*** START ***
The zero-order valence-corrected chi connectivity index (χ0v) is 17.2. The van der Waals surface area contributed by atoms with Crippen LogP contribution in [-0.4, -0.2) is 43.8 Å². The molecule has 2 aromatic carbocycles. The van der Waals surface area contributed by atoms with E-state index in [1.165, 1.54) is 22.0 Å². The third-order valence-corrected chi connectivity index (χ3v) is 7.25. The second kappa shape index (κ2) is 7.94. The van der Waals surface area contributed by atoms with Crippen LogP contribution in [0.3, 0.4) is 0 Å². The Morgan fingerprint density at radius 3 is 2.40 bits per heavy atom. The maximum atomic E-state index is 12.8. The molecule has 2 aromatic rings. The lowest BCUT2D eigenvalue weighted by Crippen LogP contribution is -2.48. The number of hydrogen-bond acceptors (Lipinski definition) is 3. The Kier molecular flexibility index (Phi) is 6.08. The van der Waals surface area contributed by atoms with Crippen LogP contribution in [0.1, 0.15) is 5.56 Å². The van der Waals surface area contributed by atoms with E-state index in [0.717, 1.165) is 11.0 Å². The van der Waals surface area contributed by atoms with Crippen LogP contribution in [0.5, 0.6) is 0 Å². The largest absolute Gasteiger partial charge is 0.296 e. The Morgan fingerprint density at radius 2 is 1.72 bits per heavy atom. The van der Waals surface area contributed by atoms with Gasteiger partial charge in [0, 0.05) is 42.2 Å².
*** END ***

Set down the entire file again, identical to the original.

The zero-order valence-corrected chi connectivity index (χ0v) is 17.2. The van der Waals surface area contributed by atoms with Crippen LogP contribution in [-0.4, -0.2) is 43.8 Å². The molecule has 2 aromatic carbocycles. The van der Waals surface area contributed by atoms with E-state index in [1.165, 1.54) is 22.0 Å². The third-order valence-corrected chi connectivity index (χ3v) is 7.25. The second kappa shape index (κ2) is 7.94. The van der Waals surface area contributed by atoms with Crippen LogP contribution in [0.3, 0.4) is 0 Å². The Morgan fingerprint density at radius 3 is 2.40 bits per heavy atom. The maximum atomic E-state index is 12.8. The molecule has 2 aromatic rings. The lowest BCUT2D eigenvalue weighted by Crippen LogP contribution is -2.48. The number of hydrogen-bond acceptors (Lipinski definition) is 3. The Kier molecular flexibility index (Phi) is 6.08. The van der Waals surface area contributed by atoms with Crippen LogP contribution in [0.1, 0.15) is 5.56 Å². The van der Waals surface area contributed by atoms with E-state index in [0.717, 1.165) is 11.0 Å². The van der Waals surface area contributed by atoms with Crippen LogP contribution in [0.5, 0.6) is 0 Å². The largest absolute Gasteiger partial charge is 0.296 e. The Morgan fingerprint density at radius 2 is 1.72 bits per heavy atom. The van der Waals surface area contributed by atoms with Gasteiger partial charge in [0, 0.05) is 42.2 Å².